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Build 2014: the most exciting announcements from Microsoft

Held at the Moscone Center in San Francisco, this year’s BUILD conference was a not-to-be-missed event for development folk, with a handful of announcements that caused great excitement.

Build 2014 at Moscone Center

Windows Phone 8.1

Normally I wouldn’t be a fan of any sort of PDA but with the announcement of ‘Cortana’, a Personal Digital Assistant at your fingertips, I may be able to make an exception to this rule.

Cortana works as any personal assistant would, by keeping your schedule, reminding you of important dates/messages, knowing who is in your contact list and answering questions – and that’s just a few of the tasks that can be completed. Cortana has been under development for more than two years and utilises  BING to provide rich data though a single application.

One area which Microsoft addressed with Cortana which competitors have not is to allow third party applications to interact by answering questions and carrying out tasks.

A couple of other great improvements which have been made are the ability to shape write (swipe), pull down action centre for quickly accessing notifications/settings and custom backgrounds.


As a scenario, let’s think of a start-up business selling event tickets through their shiny new website hosted in the cloud. On go-live day we don’t know if that extensive marketing campaign has had any impact, how much traffic is going to be generated or how popular the event being sold is going to be.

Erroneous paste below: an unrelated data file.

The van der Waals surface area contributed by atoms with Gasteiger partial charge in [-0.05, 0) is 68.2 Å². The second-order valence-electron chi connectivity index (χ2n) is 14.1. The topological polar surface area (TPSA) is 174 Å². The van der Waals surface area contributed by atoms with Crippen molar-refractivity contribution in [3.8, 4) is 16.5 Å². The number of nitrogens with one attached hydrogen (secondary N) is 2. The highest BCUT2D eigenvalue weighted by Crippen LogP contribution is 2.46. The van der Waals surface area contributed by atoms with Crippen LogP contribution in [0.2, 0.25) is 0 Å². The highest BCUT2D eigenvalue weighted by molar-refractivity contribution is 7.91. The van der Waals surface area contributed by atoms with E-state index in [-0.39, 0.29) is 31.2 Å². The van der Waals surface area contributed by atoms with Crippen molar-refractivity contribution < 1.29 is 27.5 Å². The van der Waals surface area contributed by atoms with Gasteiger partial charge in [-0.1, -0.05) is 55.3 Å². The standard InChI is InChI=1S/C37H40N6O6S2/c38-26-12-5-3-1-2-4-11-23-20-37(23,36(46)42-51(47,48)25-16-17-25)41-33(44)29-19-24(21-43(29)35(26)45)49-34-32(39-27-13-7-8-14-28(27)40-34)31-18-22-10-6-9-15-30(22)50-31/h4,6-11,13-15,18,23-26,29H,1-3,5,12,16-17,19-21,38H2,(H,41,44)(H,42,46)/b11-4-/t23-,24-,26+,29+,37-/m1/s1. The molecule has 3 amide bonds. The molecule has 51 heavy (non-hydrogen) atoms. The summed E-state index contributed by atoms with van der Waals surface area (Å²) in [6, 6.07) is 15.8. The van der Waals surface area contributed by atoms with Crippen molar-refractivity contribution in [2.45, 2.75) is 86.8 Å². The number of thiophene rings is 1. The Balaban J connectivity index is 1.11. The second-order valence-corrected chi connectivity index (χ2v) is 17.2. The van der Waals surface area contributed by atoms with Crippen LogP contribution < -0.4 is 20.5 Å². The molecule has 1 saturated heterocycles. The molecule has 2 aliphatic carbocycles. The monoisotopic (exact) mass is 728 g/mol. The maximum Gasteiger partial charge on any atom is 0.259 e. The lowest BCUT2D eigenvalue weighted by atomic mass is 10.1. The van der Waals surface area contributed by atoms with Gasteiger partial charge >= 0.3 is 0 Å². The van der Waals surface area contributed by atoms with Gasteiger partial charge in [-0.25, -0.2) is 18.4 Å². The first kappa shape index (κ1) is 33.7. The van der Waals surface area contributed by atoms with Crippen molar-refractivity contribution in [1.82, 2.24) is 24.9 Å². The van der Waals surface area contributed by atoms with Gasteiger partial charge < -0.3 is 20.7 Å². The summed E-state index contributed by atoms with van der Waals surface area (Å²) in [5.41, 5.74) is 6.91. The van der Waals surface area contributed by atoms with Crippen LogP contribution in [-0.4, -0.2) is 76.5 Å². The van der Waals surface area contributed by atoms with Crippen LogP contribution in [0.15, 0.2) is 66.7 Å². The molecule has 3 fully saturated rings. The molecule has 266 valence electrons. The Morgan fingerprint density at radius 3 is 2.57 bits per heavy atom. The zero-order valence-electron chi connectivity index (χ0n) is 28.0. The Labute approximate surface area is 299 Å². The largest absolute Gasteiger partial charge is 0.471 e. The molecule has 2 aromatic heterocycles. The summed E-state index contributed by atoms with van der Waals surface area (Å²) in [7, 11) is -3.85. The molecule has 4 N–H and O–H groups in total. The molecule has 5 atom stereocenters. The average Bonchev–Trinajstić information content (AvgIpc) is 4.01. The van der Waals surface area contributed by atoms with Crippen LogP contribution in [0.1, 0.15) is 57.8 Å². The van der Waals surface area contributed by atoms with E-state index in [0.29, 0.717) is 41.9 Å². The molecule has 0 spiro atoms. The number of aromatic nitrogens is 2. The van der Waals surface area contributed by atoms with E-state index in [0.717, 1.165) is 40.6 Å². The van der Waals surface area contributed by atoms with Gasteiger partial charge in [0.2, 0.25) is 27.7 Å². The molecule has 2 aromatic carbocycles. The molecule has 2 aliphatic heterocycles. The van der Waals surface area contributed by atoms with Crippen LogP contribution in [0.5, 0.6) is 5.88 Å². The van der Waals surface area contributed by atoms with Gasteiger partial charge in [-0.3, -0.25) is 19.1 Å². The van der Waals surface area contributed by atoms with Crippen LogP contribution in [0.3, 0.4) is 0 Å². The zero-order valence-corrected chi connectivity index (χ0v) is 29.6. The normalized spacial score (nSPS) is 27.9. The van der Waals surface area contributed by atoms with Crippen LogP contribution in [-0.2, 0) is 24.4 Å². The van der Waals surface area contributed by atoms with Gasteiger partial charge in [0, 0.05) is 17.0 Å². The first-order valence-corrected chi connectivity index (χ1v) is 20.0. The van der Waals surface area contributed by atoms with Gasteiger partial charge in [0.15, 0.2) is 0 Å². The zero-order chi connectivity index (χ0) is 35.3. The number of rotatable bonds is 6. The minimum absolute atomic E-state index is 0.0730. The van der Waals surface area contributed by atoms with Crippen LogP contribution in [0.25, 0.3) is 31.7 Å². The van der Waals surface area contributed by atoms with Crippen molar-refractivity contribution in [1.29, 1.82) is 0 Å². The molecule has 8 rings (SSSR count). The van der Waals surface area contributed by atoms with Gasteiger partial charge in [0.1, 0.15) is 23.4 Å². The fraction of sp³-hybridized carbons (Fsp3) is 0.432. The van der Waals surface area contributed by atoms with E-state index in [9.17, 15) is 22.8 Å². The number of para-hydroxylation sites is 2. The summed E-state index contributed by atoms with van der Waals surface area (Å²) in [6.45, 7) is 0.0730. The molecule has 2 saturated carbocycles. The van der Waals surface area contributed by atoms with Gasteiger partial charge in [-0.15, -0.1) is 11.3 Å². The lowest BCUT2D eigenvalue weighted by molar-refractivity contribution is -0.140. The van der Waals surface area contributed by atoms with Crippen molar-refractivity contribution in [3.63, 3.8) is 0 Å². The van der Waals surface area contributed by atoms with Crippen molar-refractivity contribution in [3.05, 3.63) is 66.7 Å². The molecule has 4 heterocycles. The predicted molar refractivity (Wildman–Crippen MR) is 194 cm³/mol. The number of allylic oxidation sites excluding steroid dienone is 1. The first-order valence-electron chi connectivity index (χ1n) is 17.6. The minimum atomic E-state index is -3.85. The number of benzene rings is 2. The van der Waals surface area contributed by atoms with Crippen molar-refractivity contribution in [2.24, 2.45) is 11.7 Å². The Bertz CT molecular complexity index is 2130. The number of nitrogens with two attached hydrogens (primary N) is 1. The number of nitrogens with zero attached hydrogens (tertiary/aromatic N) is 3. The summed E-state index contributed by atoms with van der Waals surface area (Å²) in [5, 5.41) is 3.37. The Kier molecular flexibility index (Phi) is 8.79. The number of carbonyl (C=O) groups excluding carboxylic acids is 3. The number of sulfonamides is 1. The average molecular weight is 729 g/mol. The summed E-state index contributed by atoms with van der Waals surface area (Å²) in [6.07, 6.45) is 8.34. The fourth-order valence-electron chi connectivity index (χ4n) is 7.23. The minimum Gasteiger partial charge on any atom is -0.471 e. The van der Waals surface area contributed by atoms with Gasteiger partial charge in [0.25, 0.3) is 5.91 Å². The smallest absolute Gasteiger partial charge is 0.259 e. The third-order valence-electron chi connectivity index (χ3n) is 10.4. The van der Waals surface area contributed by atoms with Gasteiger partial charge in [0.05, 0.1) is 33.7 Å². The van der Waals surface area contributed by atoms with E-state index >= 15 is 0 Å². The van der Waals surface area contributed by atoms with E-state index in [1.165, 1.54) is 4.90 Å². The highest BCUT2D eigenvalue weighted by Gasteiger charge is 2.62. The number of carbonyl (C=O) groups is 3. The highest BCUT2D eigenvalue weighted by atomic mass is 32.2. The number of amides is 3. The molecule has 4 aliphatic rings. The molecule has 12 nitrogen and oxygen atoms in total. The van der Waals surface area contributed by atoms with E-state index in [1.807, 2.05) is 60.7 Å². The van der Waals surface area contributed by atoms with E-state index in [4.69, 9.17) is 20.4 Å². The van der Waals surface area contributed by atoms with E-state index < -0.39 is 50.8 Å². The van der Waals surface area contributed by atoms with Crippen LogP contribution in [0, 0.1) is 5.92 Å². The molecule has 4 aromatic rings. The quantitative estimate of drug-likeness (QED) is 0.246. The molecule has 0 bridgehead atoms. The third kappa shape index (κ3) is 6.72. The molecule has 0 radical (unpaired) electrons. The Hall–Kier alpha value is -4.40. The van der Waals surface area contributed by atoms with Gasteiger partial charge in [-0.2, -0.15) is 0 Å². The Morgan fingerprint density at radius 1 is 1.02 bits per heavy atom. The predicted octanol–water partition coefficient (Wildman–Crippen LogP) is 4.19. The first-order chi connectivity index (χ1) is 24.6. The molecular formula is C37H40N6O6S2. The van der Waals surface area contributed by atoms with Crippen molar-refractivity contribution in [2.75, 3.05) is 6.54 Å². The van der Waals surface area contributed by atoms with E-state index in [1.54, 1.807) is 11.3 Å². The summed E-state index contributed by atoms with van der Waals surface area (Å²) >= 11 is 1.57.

If you think of a traditional three-tier architecture (presentation tier, business tier, storage) it is good practice to design your presentation and business tiers in a stateless manner. The main reason for this is so that we can increase throughput and cope with the unknown by throwing more computing resource at it.

Unfortunately the same doesn’t apply to the storage tier. The state has to be stored somewhere right? What happens when we reach our performance or storage limits? All other things being equal this could become a point of contention.

Enter Orleans: a programming model and runtime for building cloud native services build with .net.

So now scalability can be achieved through distribution the same as above.

One of the key benefits I see with Orleans will be that there is less of a hurdle to come up to speed in building a cloud application because Orleans can take care of the plumbing/scaling up, and the developer just concentrates on the required behaviour requested by the business.

Orleans may have only just been released under a public preview but it’s been in use for two years for telemetry data and player statistics for http://halowaypoint.com.

A key stand out for me was the ability to be able to meet with Microsoft staff on the project teams during the breaks, To have informal discussions and ask questions.

It’s was an amazing experience to get an insight into the why and insight into what’s coming.

Build 2014: the swag

Oh, and the attendee giveaway was pretty good, too! 

Posted by: David Shorter, Senior Developer, Enterprise Applications | 08 April 2014

Tags: Build

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